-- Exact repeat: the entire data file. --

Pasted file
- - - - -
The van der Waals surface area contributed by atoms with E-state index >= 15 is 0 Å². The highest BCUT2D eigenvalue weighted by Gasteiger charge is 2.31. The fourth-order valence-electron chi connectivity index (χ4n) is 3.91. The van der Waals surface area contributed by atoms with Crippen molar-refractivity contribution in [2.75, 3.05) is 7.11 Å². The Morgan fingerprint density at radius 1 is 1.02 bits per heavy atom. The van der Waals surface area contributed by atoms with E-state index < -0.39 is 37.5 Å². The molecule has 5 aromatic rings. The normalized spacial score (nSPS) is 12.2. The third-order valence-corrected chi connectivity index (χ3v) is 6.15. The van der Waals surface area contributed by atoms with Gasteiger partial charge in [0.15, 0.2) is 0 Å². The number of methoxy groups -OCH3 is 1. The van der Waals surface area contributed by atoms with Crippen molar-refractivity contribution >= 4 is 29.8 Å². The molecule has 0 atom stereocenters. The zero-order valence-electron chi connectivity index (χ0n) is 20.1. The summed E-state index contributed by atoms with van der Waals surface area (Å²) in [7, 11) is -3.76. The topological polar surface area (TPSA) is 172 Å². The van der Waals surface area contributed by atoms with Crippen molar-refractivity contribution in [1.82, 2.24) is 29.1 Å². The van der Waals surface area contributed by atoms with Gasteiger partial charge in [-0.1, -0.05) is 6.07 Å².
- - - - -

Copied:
The van der Waals surface area contributed by atoms with E-state index >= 15 is 0 Å². The highest BCUT2D eigenvalue weighted by Gasteiger charge is 2.31. The fourth-order valence-electron chi connectivity index (χ4n) is 3.91. The van der Waals surface area contributed by atoms with Crippen molar-refractivity contribution in [2.75, 3.05) is 7.11 Å². The Morgan fingerprint density at radius 1 is 1.02 bits per heavy atom. The van der Waals surface area contributed by atoms with E-state index < -0.39 is 37.5 Å². The molecule has 5 aromatic rings. The normalized spacial score (nSPS) is 12.2. The third-order valence-corrected chi connectivity index (χ3v) is 6.15. The van der Waals surface area contributed by atoms with Gasteiger partial charge in [0.15, 0.2) is 0 Å². The number of methoxy groups -OCH3 is 1. The van der Waals surface area contributed by atoms with Crippen molar-refractivity contribution >= 4 is 29.8 Å². The molecule has 0 atom stereocenters. The zero-order valence-electron chi connectivity index (χ0n) is 20.1. The summed E-state index contributed by atoms with van der Waals surface area (Å²) in [7, 11) is -3.76. The topological polar surface area (TPSA) is 172 Å². The van der Waals surface area contributed by atoms with Crippen molar-refractivity contribution in [1.82, 2.24) is 29.1 Å². The van der Waals surface area contributed by atoms with Gasteiger partial charge in [-0.1, -0.05) is 6.07 Å².